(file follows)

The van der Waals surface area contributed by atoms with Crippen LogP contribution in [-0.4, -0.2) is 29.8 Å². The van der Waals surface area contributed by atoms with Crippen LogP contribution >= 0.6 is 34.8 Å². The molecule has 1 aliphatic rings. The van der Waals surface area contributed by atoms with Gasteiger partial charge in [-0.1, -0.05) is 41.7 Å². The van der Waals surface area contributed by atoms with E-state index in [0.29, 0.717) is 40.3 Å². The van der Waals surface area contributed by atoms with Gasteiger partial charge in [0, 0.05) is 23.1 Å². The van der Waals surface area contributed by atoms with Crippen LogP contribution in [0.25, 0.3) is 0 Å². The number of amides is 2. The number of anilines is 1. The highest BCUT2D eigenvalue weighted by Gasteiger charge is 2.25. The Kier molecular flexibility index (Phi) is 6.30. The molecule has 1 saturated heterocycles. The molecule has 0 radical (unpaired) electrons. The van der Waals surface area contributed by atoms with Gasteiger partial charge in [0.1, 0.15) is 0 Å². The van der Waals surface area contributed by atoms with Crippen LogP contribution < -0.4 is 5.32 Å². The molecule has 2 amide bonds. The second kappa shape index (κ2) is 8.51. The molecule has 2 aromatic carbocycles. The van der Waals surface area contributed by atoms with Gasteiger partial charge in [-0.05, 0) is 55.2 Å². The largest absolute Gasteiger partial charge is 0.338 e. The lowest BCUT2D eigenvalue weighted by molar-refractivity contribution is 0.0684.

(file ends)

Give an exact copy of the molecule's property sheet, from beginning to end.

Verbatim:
The van der Waals surface area contributed by atoms with Crippen LogP contribution in [-0.4, -0.2) is 29.8 Å². The van der Waals surface area contributed by atoms with Crippen LogP contribution >= 0.6 is 34.8 Å². The molecule has 1 aliphatic rings. The van der Waals surface area contributed by atoms with Gasteiger partial charge in [-0.1, -0.05) is 41.7 Å². The van der Waals surface area contributed by atoms with E-state index in [0.29, 0.717) is 40.3 Å². The van der Waals surface area contributed by atoms with Gasteiger partial charge in [0, 0.05) is 23.1 Å². The van der Waals surface area contributed by atoms with Crippen LogP contribution in [0.25, 0.3) is 0 Å². The number of amides is 2. The number of anilines is 1. The highest BCUT2D eigenvalue weighted by Gasteiger charge is 2.25. The Kier molecular flexibility index (Phi) is 6.30. The molecule has 1 saturated heterocycles. The molecule has 0 radical (unpaired) electrons. The van der Waals surface area contributed by atoms with Gasteiger partial charge in [0.1, 0.15) is 0 Å². The van der Waals surface area contributed by atoms with Crippen LogP contribution < -0.4 is 5.32 Å². The molecule has 2 amide bonds. The second kappa shape index (κ2) is 8.51. The molecule has 2 aromatic carbocycles. The van der Waals surface area contributed by atoms with Gasteiger partial charge in [-0.05, 0) is 55.2 Å². The largest absolute Gasteiger partial charge is 0.338 e. The lowest BCUT2D eigenvalue weighted by molar-refractivity contribution is 0.0684.